The principal object of the present invention is to provide a method of improving the cracking characteristics of oils containing nitrogen bases.

Another object of the invention is to provide an improved method of removing nitrogen base impurities from hydrocarbon oils to be treated in the presence of a catalyst.

Other specific objects of the invention will become apparent from the more detailed description hereinafter.

I have found that the cracking characteristics of oils initially containing nitrogen impurities may be improved by initially treating the oil to remove such impurities. One particularly suitable method of removing nitrogen impurities is to filter the oil while in liquid phase through a bed of adsorbent material. It has been further found that bauxite is particularly suitable for removing nitrogen impurities from oils. For example, blends containing 1 gram of pyridine or 1 gram of aniline for each liter of benzol were allowed to filter through a bed of bauxite. The first 15 volumes of filtrate filtered through one volume of bauxite were entirely free of nitrogen.

The following example serves to illustrate results obtained by filtering the oil to be cracked through'a bed of bauxite.

A light East Texas gas oil was filtered through a bed of bauxite at room temperature. Inspections of the oil before and after the filtration are given in the following table: Table I 30 Feed stock, light E. T. G. O. Filtered Unfiltered Per cent nitrogen (Kjeldahl).. .------- 0.020 0.032 Specific dispersion ..-.--------.. -------- 121 127 Gravity, °A. P. I -....--------------- ------ 34.2 33. 2 Aniline point, °F -------.... -------- 178 173 10% at °F.---------------........------- 545 546 %at F ...----------------------------- 599 598 Wt.s .%---------------- ------------ 0.26 0.29 The above analyses show that the filtration resulted in the reduction in the amount of nitro40 gen and sulfur contained in the oil. The increase in the aniline point and the corresponding reduction in specific dispersion also indicate the removal of certain aromatic constituents by the filtration treatment.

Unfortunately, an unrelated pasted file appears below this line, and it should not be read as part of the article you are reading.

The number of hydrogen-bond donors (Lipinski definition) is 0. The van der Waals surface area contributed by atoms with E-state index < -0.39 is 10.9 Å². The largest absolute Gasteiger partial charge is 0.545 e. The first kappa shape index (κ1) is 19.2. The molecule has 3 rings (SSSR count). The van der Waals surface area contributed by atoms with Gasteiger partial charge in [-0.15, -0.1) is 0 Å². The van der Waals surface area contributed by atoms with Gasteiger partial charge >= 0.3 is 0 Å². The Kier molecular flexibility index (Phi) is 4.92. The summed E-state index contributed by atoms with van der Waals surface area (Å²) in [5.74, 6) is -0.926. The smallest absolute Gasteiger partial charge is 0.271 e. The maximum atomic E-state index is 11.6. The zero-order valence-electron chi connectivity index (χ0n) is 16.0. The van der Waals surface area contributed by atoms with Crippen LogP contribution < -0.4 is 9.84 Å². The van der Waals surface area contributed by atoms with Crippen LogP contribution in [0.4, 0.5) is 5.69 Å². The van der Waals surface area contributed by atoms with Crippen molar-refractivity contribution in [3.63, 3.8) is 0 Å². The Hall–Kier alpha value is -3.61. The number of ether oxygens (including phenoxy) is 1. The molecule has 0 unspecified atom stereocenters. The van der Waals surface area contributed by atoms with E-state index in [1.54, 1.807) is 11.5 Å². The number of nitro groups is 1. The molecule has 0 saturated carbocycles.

The effect of the filtration on the cracking characteristics of the oil was determined by passing portions of the oil before and* after filtering through a bed of activated clay of the type known as Super Filtrol maintained at 8500 F. at a feed rate of 0.6 volumes of oil per volume of catalyst per hour over two-hour cracking periods, followed by regeneration of the catalyst to remove combustible deposits formed thereon during the cracking operation.

The yields of products obtained on the oils before and after filtering are summerized in the following table: Table II 5 product yields Filtered Unfiltered 48. 8 41. Vol. % gasoline ---- -- ----------- 483 41.